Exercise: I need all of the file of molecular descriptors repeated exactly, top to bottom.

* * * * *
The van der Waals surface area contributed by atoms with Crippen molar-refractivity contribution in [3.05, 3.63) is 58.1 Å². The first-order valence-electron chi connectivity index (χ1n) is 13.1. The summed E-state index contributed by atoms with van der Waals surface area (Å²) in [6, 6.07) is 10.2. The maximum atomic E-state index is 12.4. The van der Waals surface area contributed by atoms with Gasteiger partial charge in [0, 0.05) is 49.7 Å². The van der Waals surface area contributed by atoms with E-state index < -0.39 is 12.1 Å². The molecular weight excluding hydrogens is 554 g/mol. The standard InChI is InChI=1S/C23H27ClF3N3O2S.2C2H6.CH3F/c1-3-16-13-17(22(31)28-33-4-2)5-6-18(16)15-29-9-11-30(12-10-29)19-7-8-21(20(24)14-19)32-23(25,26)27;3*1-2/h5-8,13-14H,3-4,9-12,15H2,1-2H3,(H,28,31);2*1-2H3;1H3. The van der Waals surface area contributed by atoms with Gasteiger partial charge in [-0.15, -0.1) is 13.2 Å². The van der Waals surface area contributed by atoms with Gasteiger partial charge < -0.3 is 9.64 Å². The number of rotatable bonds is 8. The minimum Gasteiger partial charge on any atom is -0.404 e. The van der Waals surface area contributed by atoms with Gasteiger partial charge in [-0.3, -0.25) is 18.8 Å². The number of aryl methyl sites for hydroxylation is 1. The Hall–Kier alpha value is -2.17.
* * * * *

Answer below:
The van der Waals surface area contributed by atoms with Crippen molar-refractivity contribution in [3.05, 3.63) is 58.1 Å². The first-order valence-electron chi connectivity index (χ1n) is 13.1. The summed E-state index contributed by atoms with van der Waals surface area (Å²) in [6, 6.07) is 10.2. The maximum atomic E-state index is 12.4. The van der Waals surface area contributed by atoms with Gasteiger partial charge in [0, 0.05) is 49.7 Å². The van der Waals surface area contributed by atoms with E-state index < -0.39 is 12.1 Å². The molecular weight excluding hydrogens is 554 g/mol. The standard InChI is InChI=1S/C23H27ClF3N3O2S.2C2H6.CH3F/c1-3-16-13-17(22(31)28-33-4-2)5-6-18(16)15-29-9-11-30(12-10-29)19-7-8-21(20(24)14-19)32-23(25,26)27;3*1-2/h5-8,13-14H,3-4,9-12,15H2,1-2H3,(H,28,31);2*1-2H3;1H3. The van der Waals surface area contributed by atoms with Gasteiger partial charge in [-0.15, -0.1) is 13.2 Å². The van der Waals surface area contributed by atoms with Gasteiger partial charge < -0.3 is 9.64 Å². The number of rotatable bonds is 8. The minimum Gasteiger partial charge on any atom is -0.404 e. The van der Waals surface area contributed by atoms with Gasteiger partial charge in [-0.3, -0.25) is 18.8 Å². The number of aryl methyl sites for hydroxylation is 1. The Hall–Kier alpha value is -2.17.